The aprons are quiet now. They step off  at the next stop and disappear. 

The westward journey over, disembark, destination just ahead. 

Intermodal Station,  dodge the buses, cross the street wrestling the roll bag filled with books along the cracked and crooked sidewalk. The best swear words are saved for this exact moment.

Usually.

Elevator down, push open the thick glass doors, the library awaits.

A different type of wrestling begins.

Afterwards pull the book bag, heavy black, filled to the brim. 

Class over, another day marked off; X marks the spot. 

The journey back in the night-time is aware at all times, don’t wear your iPod,  listen up, don’t be an idiot scary, sometimes. 

Still afraid of the night-time, watch and beware.

The eastward train everyone sees in, the mirror windows in the night-time limit the view; reflect only whats inside. 

Seats abound I take two one for me, one for the bag, and try to read. The same page over and over and over, give it up.

See his arm is around her, the wife beater white tee-shirt a bright contrast  to the blue and black letters, symbols and patterns that cover his shoulders, arms, and hands.  After a while he stands, reaches down, then slings a diaper bag over his shoulder. She stands now, so very much smaller than he. A slight, slim, dark-eyed, young mother holding her tightly wrapped baby in blue. He walks ahead, turns and holds her hand, one- two-three steps down onto the platform. The train moves and I cannot see them anymore. 

Almost there now, here the slow curve again feel it there in the dark; the shrine to historic horror.

The dark dims the view, but you know it’s there.

Union station after dark.

Iconic shapes vanish. Giant gleaming mirrors with nothing to reflect loom like a hole you can feel in the dark. Colors melt in the dark glass and blur the straight lines into shapeless waves.

Keep my head down, back against the wall, and wait; watching everything, looking down the track, willing the redline to appear. Loud voices appear from the tunnel, drunk laughter, high fives slapping, missing. They walk  along the bench asking all who wait for smokes or change, have to get home, need a smoke man…my turn next. I shake my head no, and they move on. 

Redline appears, last leg, northward now, soon back to green grassy lawns, brightly lit streets, jogging paths and home associations.

I like the seats that face forward, have to see where I am going.

The only empty seat is facing inward, back to the window and the world. 

Then I see the hat. 

The battered straw with a stiff pink tulle fringe around the brim.

It looks like a childs hat, minus the thin white elastic chin strap that always seems to pinch and snap and leave a deep mark on your skin. The small hat cradles her rocking head perfectly. The tulle and straw brim is pushed up against the glass. She is sound asleep against the window. Like a sleeping child her head starts to roll, sideways, then all the way back, coming to a stop against the back of the bench seat.  The hat stays perfectly planted. She is vulnerable grace, her smooth slender neck childlike. I fight the urge to place my sweater under her head. Instead I watch her sleep in her Wal-Mart name tag, and Easter bonnet. 

I take out another book, give it a try.

“Whats that book?”

Don’t look,  don’t answer, don’t flinch; can’t you smell the  booze?

Didn’t notice him until he spoke. That’s not good.

“Acing Torts” I hear myself reply.

“whats that mean, ….acing?”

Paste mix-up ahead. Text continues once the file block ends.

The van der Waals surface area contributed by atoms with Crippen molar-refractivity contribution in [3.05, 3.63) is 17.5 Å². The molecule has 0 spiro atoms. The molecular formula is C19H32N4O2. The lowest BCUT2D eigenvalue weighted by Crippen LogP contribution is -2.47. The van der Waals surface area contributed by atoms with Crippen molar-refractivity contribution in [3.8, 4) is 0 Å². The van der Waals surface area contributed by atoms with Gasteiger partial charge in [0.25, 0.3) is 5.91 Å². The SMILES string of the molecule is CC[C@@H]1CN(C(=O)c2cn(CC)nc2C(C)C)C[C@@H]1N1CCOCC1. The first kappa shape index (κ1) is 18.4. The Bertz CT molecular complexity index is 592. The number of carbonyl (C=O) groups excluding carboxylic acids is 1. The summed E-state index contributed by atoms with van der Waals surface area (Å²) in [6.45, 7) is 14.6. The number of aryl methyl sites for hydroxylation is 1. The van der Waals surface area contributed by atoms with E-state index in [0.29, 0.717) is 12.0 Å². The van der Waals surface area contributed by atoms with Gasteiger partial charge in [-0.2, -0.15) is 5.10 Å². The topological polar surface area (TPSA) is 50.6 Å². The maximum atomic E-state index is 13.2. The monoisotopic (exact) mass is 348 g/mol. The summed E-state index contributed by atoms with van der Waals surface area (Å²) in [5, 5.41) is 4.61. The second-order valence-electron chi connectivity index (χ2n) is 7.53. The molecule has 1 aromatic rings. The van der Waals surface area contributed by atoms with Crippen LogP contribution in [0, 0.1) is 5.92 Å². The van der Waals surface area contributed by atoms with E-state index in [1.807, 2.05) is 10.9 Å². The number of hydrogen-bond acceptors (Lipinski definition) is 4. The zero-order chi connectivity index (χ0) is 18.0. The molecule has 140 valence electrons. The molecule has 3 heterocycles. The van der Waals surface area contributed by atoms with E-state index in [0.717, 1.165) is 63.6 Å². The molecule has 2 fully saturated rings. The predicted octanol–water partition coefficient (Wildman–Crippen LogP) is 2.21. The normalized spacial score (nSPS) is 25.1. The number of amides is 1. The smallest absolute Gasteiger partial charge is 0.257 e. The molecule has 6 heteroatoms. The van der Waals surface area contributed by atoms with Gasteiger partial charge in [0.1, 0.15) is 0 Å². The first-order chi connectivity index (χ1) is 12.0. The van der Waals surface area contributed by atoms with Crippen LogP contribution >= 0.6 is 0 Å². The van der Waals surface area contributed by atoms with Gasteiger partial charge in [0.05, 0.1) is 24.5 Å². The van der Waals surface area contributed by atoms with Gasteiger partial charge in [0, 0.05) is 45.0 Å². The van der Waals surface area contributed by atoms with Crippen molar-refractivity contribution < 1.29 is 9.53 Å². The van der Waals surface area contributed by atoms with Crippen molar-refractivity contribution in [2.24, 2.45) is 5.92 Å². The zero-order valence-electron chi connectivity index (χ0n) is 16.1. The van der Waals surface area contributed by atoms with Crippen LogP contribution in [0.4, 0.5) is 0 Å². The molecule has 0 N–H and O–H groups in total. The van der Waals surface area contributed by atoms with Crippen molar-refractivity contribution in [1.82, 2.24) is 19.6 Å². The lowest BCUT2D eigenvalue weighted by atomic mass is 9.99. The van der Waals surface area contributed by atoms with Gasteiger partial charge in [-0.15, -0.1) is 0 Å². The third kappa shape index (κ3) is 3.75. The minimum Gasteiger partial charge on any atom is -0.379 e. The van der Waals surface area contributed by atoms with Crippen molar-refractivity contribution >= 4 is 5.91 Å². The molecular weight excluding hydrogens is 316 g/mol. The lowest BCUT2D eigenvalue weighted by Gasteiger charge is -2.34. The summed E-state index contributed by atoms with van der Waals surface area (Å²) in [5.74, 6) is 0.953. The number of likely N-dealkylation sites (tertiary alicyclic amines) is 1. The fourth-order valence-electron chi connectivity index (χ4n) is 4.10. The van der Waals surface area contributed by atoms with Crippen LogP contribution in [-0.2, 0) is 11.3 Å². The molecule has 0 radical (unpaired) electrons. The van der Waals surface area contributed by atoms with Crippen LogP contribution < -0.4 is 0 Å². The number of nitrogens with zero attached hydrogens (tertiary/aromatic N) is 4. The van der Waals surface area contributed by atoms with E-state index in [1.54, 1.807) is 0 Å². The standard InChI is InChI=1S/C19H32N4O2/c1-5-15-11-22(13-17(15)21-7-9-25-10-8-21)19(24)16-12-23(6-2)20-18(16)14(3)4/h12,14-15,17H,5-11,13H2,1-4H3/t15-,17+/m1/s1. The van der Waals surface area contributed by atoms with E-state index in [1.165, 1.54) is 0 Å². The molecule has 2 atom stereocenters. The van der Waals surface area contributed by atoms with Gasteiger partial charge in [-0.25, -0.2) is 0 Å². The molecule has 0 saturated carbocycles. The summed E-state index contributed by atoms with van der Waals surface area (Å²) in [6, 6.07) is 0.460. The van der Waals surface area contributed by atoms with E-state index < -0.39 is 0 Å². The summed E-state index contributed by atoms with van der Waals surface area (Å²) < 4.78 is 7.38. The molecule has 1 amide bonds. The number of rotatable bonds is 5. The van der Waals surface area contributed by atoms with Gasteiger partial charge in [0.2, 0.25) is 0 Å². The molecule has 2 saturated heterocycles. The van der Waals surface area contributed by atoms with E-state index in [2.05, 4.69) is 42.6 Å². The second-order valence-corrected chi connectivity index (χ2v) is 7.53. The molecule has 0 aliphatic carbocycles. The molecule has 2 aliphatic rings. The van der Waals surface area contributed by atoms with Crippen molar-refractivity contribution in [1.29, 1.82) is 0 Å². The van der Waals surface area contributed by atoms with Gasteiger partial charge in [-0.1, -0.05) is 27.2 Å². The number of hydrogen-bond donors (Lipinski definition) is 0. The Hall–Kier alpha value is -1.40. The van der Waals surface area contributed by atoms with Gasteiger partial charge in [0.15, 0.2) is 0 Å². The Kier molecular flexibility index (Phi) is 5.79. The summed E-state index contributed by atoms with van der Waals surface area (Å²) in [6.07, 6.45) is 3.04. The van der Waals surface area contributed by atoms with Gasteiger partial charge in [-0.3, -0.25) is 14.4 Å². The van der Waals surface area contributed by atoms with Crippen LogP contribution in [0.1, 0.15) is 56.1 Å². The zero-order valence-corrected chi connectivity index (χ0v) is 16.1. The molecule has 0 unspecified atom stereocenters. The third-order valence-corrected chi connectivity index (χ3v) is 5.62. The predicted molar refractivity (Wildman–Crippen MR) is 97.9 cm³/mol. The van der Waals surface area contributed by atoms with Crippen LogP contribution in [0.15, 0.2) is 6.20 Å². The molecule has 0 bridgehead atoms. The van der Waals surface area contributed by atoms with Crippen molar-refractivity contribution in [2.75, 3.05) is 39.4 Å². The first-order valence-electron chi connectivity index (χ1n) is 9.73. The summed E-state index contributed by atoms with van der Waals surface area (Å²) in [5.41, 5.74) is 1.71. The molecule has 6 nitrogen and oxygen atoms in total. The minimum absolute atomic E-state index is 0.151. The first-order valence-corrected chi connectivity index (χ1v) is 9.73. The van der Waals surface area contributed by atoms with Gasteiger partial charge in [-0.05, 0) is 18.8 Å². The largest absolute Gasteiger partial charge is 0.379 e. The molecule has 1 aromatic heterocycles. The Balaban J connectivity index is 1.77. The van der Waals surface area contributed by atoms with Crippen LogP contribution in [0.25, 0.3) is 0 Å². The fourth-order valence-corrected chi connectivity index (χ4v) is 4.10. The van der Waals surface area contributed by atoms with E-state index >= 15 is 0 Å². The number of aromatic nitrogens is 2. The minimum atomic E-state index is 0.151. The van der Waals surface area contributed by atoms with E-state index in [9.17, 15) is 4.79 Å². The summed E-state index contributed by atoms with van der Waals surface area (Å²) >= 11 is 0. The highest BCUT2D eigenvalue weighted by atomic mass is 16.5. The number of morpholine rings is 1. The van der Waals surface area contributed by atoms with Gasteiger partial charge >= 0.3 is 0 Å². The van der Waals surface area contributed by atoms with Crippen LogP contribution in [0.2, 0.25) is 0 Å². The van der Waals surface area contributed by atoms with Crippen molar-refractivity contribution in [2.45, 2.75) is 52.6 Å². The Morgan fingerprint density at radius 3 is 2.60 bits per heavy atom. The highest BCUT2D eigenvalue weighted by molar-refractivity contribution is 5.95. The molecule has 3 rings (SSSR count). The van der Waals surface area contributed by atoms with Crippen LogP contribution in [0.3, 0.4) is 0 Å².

I see the little boy he was, unable to read, trying to sound out the words, and wonder when and why he stopped trying.

“It means earning a high-grade, to do really well on a test, getting an A is acing an exam.”

He brings out a bag of chips munching as he speaks, “You…going to college or something?”

Every syllable spews flecks of potato chips in my direction.

“Something like that,” I answer.

For a moment I imagine teaching him to read. I stop the fantasy when he starts  just talking, out loud crumbs flying, one of those crazy out loud cross the street he’s a whack job rants,  to no one in particular.  I keep my head down, reading the same page over and over.

Johnny Depp’s doppelgänger boards and stands between the bag of chips man and me. 

“Nice boots” chip man sprays.

“I got these bad boys in New Orleans.” Depp replies

“Man you from New Orleans… I’m from New Orleans!” They grab hands bend elbows and chest bump.

“I miss that place man been here since Katrina man…that was hard dude, how long you been here?” chips only occasionally fly.

“I’ve been here five years bro.”

The train stops Doppelganger and Chip man step off. 

They too fade to black as the train pulls out.

Last stop Parker road. The car is parked at the far end of the lot.  Old fears creep in, push them away.

I am Eowyn, see me roar.

Fuck off fear.

Step off the train, looking back, the Easter bonnet is still asleep. I fight the urge to wake her.

what if she’s riding it back downtown and this is the only sleep she gets? ”

Black bag behind, the brick path rattles me inside and out.

The lot is empty, my car a foot ball field away.

I start to walk, aiming for each of the pools of light.

I didn’t see them until they jumped.

Crickets. Big black armoured crickets having a gathering under all the lights. I ponder my next move.

Either walk right through them and stay in the light, or go around and risk darkness.

Place your bag in front of you, not behind, and use it to clear your path….

Thanks Eowyn, brave sword wielding  princess,  I think I’ll just do that.

I put the bag in front of me and began to run, staying in the light, crickets parting like Moses and the Red Sea.

Car straight ahead, keys in hand, click to unlock throw in the bag, lock the door.

Safe!

Driving home I can’t wait to see what tomorrows train ride will bring.